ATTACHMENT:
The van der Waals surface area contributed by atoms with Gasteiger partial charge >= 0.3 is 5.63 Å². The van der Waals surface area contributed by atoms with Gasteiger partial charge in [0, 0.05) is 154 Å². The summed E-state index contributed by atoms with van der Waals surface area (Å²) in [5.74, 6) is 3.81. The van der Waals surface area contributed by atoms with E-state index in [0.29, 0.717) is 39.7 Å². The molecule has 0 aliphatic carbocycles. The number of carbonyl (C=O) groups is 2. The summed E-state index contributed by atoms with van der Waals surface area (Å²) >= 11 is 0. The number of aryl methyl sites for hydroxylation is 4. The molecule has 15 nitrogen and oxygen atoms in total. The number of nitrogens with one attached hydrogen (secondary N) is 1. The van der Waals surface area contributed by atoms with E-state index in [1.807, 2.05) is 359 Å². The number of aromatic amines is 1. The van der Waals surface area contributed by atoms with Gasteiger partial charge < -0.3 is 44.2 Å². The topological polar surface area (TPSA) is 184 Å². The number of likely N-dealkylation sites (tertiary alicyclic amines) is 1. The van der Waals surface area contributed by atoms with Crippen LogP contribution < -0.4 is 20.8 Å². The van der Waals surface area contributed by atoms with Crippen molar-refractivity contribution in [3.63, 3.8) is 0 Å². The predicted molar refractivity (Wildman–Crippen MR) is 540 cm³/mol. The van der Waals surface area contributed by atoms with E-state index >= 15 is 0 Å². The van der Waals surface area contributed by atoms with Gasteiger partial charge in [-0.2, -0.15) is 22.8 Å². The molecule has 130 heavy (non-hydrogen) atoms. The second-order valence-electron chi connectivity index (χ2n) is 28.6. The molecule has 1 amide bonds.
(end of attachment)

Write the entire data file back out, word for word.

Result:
The van der Waals surface area contributed by atoms with Gasteiger partial charge >= 0.3 is 5.63 Å². The van der Waals surface area contributed by atoms with Gasteiger partial charge in [0, 0.05) is 154 Å². The summed E-state index contributed by atoms with van der Waals surface area (Å²) in [5.74, 6) is 3.81. The van der Waals surface area contributed by atoms with E-state index in [0.29, 0.717) is 39.7 Å². The molecule has 0 aliphatic carbocycles. The number of carbonyl (C=O) groups is 2. The summed E-state index contributed by atoms with van der Waals surface area (Å²) >= 11 is 0. The number of aryl methyl sites for hydroxylation is 4. The molecule has 15 nitrogen and oxygen atoms in total. The number of nitrogens with one attached hydrogen (secondary N) is 1. The van der Waals surface area contributed by atoms with E-state index in [1.807, 2.05) is 359 Å². The number of aromatic amines is 1. The van der Waals surface area contributed by atoms with Gasteiger partial charge < -0.3 is 44.2 Å². The topological polar surface area (TPSA) is 184 Å². The number of likely N-dealkylation sites (tertiary alicyclic amines) is 1. The van der Waals surface area contributed by atoms with Crippen LogP contribution < -0.4 is 20.8 Å². The van der Waals surface area contributed by atoms with Crippen molar-refractivity contribution in [3.63, 3.8) is 0 Å². The predicted molar refractivity (Wildman–Crippen MR) is 540 cm³/mol. The van der Waals surface area contributed by atoms with E-state index >= 15 is 0 Å². The van der Waals surface area contributed by atoms with Gasteiger partial charge in [-0.2, -0.15) is 22.8 Å². The molecule has 130 heavy (non-hydrogen) atoms. The second-order valence-electron chi connectivity index (χ2n) is 28.6. The molecule has 1 amide bonds.